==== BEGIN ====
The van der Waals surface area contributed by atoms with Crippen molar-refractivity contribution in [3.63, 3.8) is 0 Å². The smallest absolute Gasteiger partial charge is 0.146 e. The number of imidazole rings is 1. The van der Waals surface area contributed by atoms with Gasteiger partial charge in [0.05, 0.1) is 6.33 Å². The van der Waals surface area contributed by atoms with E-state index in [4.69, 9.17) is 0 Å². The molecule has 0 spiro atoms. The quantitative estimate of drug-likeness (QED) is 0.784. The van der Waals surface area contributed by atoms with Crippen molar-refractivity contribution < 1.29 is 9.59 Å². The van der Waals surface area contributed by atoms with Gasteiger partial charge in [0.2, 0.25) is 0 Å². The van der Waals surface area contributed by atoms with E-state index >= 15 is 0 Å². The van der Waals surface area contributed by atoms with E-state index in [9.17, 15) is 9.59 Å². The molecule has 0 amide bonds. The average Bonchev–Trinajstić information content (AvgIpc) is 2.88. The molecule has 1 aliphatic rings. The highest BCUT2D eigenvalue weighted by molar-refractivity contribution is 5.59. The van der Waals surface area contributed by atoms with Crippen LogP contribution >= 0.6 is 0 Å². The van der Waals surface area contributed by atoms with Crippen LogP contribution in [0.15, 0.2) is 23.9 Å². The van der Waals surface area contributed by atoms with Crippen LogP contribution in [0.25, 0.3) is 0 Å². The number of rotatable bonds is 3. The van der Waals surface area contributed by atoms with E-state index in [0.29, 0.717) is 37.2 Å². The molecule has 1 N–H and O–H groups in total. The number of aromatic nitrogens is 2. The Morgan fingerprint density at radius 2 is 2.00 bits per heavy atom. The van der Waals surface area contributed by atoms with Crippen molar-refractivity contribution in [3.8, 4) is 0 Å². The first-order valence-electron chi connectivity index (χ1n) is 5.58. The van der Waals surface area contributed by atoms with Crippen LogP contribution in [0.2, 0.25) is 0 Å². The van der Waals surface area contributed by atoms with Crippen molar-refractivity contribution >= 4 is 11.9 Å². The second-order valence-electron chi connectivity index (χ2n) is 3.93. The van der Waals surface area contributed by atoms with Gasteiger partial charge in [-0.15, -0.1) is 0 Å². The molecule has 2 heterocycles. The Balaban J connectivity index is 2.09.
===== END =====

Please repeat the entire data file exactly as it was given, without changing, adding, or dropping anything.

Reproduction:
The van der Waals surface area contributed by atoms with Crippen molar-refractivity contribution in [3.63, 3.8) is 0 Å². The smallest absolute Gasteiger partial charge is 0.146 e. The number of imidazole rings is 1. The van der Waals surface area contributed by atoms with Gasteiger partial charge in [0.05, 0.1) is 6.33 Å². The van der Waals surface area contributed by atoms with E-state index in [4.69, 9.17) is 0 Å². The molecule has 0 spiro atoms. The quantitative estimate of drug-likeness (QED) is 0.784. The van der Waals surface area contributed by atoms with Crippen molar-refractivity contribution < 1.29 is 9.59 Å². The van der Waals surface area contributed by atoms with Gasteiger partial charge in [0.2, 0.25) is 0 Å². The van der Waals surface area contributed by atoms with E-state index >= 15 is 0 Å². The van der Waals surface area contributed by atoms with E-state index in [9.17, 15) is 9.59 Å². The molecule has 0 amide bonds. The average Bonchev–Trinajstić information content (AvgIpc) is 2.88. The molecule has 1 aliphatic rings. The highest BCUT2D eigenvalue weighted by molar-refractivity contribution is 5.59. The van der Waals surface area contributed by atoms with Crippen LogP contribution >= 0.6 is 0 Å². The van der Waals surface area contributed by atoms with Crippen LogP contribution in [0.15, 0.2) is 23.9 Å². The van der Waals surface area contributed by atoms with Crippen LogP contribution in [0.25, 0.3) is 0 Å². The number of rotatable bonds is 3. The van der Waals surface area contributed by atoms with E-state index in [0.29, 0.717) is 37.2 Å². The molecule has 1 N–H and O–H groups in total. The number of aromatic nitrogens is 2. The Morgan fingerprint density at radius 2 is 2.00 bits per heavy atom. The van der Waals surface area contributed by atoms with Crippen molar-refractivity contribution in [3.8, 4) is 0 Å². The first-order valence-electron chi connectivity index (χ1n) is 5.58. The van der Waals surface area contributed by atoms with Crippen LogP contribution in [0.2, 0.25) is 0 Å². The van der Waals surface area contributed by atoms with Crippen molar-refractivity contribution >= 4 is 11.9 Å². The second-order valence-electron chi connectivity index (χ2n) is 3.93. The van der Waals surface area contributed by atoms with Gasteiger partial charge in [-0.15, -0.1) is 0 Å². The molecule has 2 heterocycles. The Balaban J connectivity index is 2.09.